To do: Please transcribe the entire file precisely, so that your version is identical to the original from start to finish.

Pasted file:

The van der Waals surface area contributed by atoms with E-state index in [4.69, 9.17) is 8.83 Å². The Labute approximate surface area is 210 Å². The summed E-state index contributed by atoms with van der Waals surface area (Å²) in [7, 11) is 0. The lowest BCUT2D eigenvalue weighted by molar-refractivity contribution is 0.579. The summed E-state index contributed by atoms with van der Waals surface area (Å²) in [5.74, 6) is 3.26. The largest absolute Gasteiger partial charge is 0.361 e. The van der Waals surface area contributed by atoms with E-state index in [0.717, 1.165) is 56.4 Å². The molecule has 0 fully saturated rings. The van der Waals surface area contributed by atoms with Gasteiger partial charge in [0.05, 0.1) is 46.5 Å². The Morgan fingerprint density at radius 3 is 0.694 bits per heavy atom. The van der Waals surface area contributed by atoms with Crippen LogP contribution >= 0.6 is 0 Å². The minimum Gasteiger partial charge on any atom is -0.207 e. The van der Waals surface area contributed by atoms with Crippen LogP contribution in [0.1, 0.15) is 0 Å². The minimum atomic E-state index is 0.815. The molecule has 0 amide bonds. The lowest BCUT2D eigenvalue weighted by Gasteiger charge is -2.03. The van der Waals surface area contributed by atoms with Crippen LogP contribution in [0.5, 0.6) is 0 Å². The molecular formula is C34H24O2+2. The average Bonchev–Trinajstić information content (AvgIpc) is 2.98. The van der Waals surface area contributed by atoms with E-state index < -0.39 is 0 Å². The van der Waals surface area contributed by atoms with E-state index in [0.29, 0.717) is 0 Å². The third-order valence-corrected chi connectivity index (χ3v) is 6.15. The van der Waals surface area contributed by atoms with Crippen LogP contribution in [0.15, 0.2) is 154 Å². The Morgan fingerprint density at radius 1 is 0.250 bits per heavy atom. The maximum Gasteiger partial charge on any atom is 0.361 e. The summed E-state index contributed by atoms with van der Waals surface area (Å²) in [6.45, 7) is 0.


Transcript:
The van der Waals surface area contributed by atoms with E-state index in [4.69, 9.17) is 8.83 Å². The Labute approximate surface area is 210 Å². The summed E-state index contributed by atoms with van der Waals surface area (Å²) in [7, 11) is 0. The lowest BCUT2D eigenvalue weighted by molar-refractivity contribution is 0.579. The summed E-state index contributed by atoms with van der Waals surface area (Å²) in [5.74, 6) is 3.26. The largest absolute Gasteiger partial charge is 0.361 e. The van der Waals surface area contributed by atoms with E-state index in [0.717, 1.165) is 56.4 Å². The molecule has 0 fully saturated rings. The van der Waals surface area contributed by atoms with Gasteiger partial charge in [0.05, 0.1) is 46.5 Å². The Morgan fingerprint density at radius 3 is 0.694 bits per heavy atom. The van der Waals surface area contributed by atoms with Crippen LogP contribution >= 0.6 is 0 Å². The minimum Gasteiger partial charge on any atom is -0.207 e. The van der Waals surface area contributed by atoms with Crippen LogP contribution in [0.1, 0.15) is 0 Å². The minimum atomic E-state index is 0.815. The molecule has 0 amide bonds. The lowest BCUT2D eigenvalue weighted by Gasteiger charge is -2.03. The van der Waals surface area contributed by atoms with Crippen LogP contribution in [0.5, 0.6) is 0 Å². The molecular formula is C34H24O2+2. The average Bonchev–Trinajstić information content (AvgIpc) is 2.98. The van der Waals surface area contributed by atoms with E-state index < -0.39 is 0 Å². The van der Waals surface area contributed by atoms with E-state index in [0.29, 0.717) is 0 Å². The third-order valence-corrected chi connectivity index (χ3v) is 6.15. The van der Waals surface area contributed by atoms with Crippen LogP contribution in [0.15, 0.2) is 154 Å². The Morgan fingerprint density at radius 1 is 0.250 bits per heavy atom. The maximum Gasteiger partial charge on any atom is 0.361 e. The summed E-state index contributed by atoms with van der Waals surface area (Å²) in [6.45, 7) is 0.